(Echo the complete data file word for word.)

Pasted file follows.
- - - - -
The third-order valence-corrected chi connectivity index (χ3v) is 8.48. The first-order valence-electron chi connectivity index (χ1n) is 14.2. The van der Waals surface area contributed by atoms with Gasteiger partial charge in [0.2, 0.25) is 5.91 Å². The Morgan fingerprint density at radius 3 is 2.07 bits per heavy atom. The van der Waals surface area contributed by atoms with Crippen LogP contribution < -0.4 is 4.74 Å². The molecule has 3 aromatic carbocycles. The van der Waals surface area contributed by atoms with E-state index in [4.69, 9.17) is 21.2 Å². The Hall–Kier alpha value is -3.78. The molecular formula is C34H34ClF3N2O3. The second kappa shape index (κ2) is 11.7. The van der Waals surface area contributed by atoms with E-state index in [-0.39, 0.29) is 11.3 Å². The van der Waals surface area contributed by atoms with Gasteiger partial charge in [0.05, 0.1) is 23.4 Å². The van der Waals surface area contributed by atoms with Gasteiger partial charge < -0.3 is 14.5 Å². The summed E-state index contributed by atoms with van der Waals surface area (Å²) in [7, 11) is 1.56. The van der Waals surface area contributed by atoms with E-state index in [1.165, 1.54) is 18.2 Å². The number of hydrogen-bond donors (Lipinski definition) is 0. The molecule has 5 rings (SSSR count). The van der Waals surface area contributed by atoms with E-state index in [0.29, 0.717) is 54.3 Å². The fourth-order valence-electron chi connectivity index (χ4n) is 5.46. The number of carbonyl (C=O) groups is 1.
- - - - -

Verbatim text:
The third-order valence-corrected chi connectivity index (χ3v) is 8.48. The first-order valence-electron chi connectivity index (χ1n) is 14.2. The van der Waals surface area contributed by atoms with Gasteiger partial charge in [0.2, 0.25) is 5.91 Å². The Morgan fingerprint density at radius 3 is 2.07 bits per heavy atom. The van der Waals surface area contributed by atoms with Crippen LogP contribution < -0.4 is 4.74 Å². The molecule has 3 aromatic carbocycles. The van der Waals surface area contributed by atoms with E-state index in [4.69, 9.17) is 21.2 Å². The Hall–Kier alpha value is -3.78. The molecular formula is C34H34ClF3N2O3. The second kappa shape index (κ2) is 11.7. The van der Waals surface area contributed by atoms with E-state index in [-0.39, 0.29) is 11.3 Å². The van der Waals surface area contributed by atoms with Gasteiger partial charge in [0.05, 0.1) is 23.4 Å². The van der Waals surface area contributed by atoms with Gasteiger partial charge < -0.3 is 14.5 Å². The summed E-state index contributed by atoms with van der Waals surface area (Å²) in [7, 11) is 1.56. The van der Waals surface area contributed by atoms with E-state index in [1.165, 1.54) is 18.2 Å². The number of hydrogen-bond donors (Lipinski definition) is 0. The molecule has 5 rings (SSSR count). The van der Waals surface area contributed by atoms with E-state index in [0.29, 0.717) is 54.3 Å². The fourth-order valence-electron chi connectivity index (χ4n) is 5.46. The number of carbonyl (C=O) groups is 1.